The only daughter of Jacob had no doubt a difficult part to play in the midst of so many brothers, to say nothing of other characteristics of the household. As the destroying incident of the chapter was soon followed by all quitting the scene, she may have been about fourteen or fifteen years old. With or without the sanction of her parents Dinah went out to see the daughters of the land. Josephus alleges a festive gathering. What had she to do with them in any way? All but the profane knew that the time would come for their judgment, that the seed of Abraham should possess the land; and their iniquity was great though not yet full. Apart from that, how giddy she and dangerous! She seems to have been as independent of her mother, as the young men certainly were beyond taking counsel of their father. Her gadding curiosity exposed her to the young prince of the land, who, smitten with her and carried away by his passion, seduced if he did not by force outrage her. Her poor father was silent till the sons returned from work. Meanwhile Shechem earnestly sought marriage at any price, and his father repaired to Jacob, pleading hard for his son's set desire to have her as wife, and offering the readiest terms of peace between the peoples, as Shechem urged for himself.
Thereon Jacob's sons interposed with guile the condition of circumcision for every male. Not the smallest thought or wish had they for inviting the Shechemites into the covenant. It was the basest treachery in order to ensnare and massacre them. Jacob had nothing to do with the cruel secret. Their pride and revenge ignored God as it did their father. Shechem was guilty of a great wrong; but Dinah too was in fault. Neither their mothers nor their grandmother came of circumcised fathers; nor did any pious or delicate reluctance appear in their own marriages. The condition was a lying and cowardly pretext to carry out their resentment to the uttermost. Hamor and Shechem fell into the trap, and had influence enough to persuade all their townsmen with themselves to submit to the painful rite, and its unexpected peril.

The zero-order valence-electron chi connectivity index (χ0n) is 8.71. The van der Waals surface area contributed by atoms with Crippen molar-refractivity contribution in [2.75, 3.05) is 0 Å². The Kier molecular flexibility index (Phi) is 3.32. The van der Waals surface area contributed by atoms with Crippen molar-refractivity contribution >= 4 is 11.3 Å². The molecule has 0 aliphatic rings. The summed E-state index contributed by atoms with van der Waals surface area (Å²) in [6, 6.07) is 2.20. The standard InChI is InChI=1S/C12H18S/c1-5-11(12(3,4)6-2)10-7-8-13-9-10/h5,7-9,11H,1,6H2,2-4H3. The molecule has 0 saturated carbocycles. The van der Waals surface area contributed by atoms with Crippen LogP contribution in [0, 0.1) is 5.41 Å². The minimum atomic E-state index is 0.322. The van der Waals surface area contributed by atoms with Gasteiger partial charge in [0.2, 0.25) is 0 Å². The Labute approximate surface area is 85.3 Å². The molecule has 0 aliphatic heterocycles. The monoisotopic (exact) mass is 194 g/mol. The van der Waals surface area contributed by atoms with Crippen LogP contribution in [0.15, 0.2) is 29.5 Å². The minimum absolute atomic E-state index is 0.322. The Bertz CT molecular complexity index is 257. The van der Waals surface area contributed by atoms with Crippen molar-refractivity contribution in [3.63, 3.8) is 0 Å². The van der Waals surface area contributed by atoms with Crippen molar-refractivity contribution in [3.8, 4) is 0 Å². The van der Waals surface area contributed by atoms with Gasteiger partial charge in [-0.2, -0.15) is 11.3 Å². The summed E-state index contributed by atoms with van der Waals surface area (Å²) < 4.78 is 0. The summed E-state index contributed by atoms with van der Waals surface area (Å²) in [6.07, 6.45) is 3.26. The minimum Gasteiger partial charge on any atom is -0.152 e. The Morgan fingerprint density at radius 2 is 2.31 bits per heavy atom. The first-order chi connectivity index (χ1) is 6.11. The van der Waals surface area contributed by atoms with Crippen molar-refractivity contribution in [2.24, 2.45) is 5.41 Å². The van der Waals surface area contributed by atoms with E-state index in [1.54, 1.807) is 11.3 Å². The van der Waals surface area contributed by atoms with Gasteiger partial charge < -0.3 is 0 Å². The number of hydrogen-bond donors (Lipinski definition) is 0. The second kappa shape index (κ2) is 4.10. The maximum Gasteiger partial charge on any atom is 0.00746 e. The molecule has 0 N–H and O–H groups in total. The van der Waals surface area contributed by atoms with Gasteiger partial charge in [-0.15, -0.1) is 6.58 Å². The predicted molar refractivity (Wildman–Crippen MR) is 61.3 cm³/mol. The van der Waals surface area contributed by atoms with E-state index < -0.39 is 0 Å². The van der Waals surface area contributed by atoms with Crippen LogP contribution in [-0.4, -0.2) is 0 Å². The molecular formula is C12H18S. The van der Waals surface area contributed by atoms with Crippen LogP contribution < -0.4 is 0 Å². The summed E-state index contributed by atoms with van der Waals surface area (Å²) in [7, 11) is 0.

Then, when the inflammation was at its height for the beguiled Hivites, the bloody crisis came, executed by the two of the least scruple.
“And it came to pass on the third day, when they were sore, that two of Jacob's sons, Simeon and Levi, Dinah's brothers, took each his sword, and came upon the city boldly, and slew all the males. And Hamor and Shechem his son they slew with the edge of the sword; and they took Dinah out of Shechem's house, and went out. Jacob's sons came upon the slain, and spoiled the city, because they had defiled their sister. Their flocks and their herds and their asses, and that which [was] in the city, and that which [was] in the field they took; and all their wealth, and all their little ones, and their wives, they took captive and spoiled, even all that [was] in the house” (vers. 25-29).
How solemn is the calm with which scripture recounts this whole affair of corruption and violence, covered and effected by odious hypocrisy, in which the chosen race were the perpetrators and Canaanites were the victims! Still it is going too far to say that Jacob felt only the consequence, not the appalling iniquity. It is related here, “And Jacob said to Simeon and to Levi, Ye have troubled me to make me stink among the inhabitants of the land, among the Canaanites and the Perizzites; and I [am] few in number, and they will gather themselves together against me, and smite me, and I shall be destroyed, I and my house. And they said, As with a harlot should he deal with our sister (vers. 30, 31)?” Jacob was no doubt filled with alarm, so as to forget God's promise; but who can forget the sense of this dark and hateful day he expressed on his dying bed in words of prophetic power? “Simeon and Levi [are] brethren; Instruments of violence their swords. Come not thou into their council, my soul; With their assembly be not thou united, mine honor; For in their anger they slew men, And in their wantonness they houghed oxen. Cursed their anger, for [it was] fierce, And their wrath, for it was cruel. I will divide them in Jacob, And scatter them in Israel” (Gen. xlix. 5-7).